It was over all to quickly and with Aviemore already behind us we decided to head north taking the A838 - which must rank as the longest single track road in Britain - following the shores of Loch Shin. The term 'range anxiety' is usually reserved for describing the fear of electric car owners being unable to find a charging point, but the distinct lack of service stations meant I was suffering my own range anxiety of a diesel kind.  Nothing prepares you for the sheer enormity of the wilderness in Scotland, the expanse of landscape and the distances involved.

Reaching the A82 on the north-west coast we continued to head north, rarely seeing another vehicle save for the odd camper-van with French or German number plates.  Some three and a half hours later we arrived at Sango Bay, Durness on the north-west coast, just a few miles from Cape Wrath.  It felt like we'd reached the end of the world - looking north the next piece of land would be the Arctic Circle.

We entered the campsite and found a fabulous pitch perched on the cliff directly overlooking the bay and were greeted by the beautiful sight of crystal white sand and clear blue-green water.  The view wouldn't have looked out of place in the Caribbean!

Sango Bay, Durness
The next morning we explored Smoo Cave and Balnakeil Craft Village before heading a little further south.  Sandwood Bay is reportedly the most remote beach in the UK, reachable only via four mile walk-in.  Parking in the tiny hamlet of Blairmore we trudged north along a clear path with darkening skies and a strengthening breeze.  Reaching the bay at around 4pm it was almost deserted - anyone else had clearly been blown away by the wind.  Sandwood Bay comprises a huge swathe of sand nestled between two headlands, the southern cliffs ending in the sea-stack of Am Buachaill, and a jumble of sand-dunes separating the sea from Sandwood Loch behind.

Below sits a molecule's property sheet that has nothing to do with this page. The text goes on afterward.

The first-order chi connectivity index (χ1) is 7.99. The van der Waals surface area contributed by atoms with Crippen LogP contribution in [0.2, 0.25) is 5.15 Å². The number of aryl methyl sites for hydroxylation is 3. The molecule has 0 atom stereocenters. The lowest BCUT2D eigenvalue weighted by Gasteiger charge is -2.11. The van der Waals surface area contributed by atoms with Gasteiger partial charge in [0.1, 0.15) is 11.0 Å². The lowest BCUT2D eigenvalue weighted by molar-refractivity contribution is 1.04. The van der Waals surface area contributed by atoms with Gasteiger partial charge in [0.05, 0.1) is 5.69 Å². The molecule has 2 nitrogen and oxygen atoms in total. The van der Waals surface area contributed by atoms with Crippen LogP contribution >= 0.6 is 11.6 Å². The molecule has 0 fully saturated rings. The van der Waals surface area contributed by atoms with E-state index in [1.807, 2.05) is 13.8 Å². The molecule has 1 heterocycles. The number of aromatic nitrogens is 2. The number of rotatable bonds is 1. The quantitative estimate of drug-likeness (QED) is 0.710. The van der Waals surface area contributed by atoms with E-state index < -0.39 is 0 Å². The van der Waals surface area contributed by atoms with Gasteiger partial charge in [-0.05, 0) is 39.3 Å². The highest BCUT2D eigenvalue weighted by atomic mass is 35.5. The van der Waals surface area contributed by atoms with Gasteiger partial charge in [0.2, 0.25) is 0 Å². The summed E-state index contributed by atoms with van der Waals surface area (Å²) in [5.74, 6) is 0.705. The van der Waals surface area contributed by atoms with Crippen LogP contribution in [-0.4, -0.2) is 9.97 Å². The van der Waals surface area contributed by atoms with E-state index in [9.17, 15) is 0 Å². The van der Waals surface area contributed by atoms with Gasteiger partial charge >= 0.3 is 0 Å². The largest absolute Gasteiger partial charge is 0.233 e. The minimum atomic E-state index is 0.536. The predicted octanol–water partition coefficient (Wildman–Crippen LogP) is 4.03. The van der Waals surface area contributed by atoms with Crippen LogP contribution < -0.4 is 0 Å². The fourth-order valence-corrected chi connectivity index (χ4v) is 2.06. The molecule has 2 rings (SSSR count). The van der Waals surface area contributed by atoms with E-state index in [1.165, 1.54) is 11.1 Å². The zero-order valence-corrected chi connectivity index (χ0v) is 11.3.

Sandwood Bay
Looking out to Am Buachaill sea-stack
After rock-hopping and taking some photos we decided to find respite from the breeze and find a camp-spot behind the dunes on the shore of Sandwood Loch.  As the evening progressed the wind-dropped and the inevitable midges confined us to our tent while I scoured maps of Assynt trying to plot the next stage of our mini-adventure.

Camp by Sandwood Loch
The next morning we returned to the car and headed further south, veering off the A894 at Unapool to take the coastal route around to Lochinver.   From there we would follow the single-track road that skirts the western edge of Assynt to check out the canoe access via by Loch Buine Moire.  As we wound our way around we would periodically catch a glimpse of the unmistakable bulk of Suilven.  We stopped in a small lay-by by Loch Buine Moire. It was smaller than expected and would likely take only a 10 minute paddle to cross and the small col over which we would then have to portage into Loch Sionascaig didn't look too severe.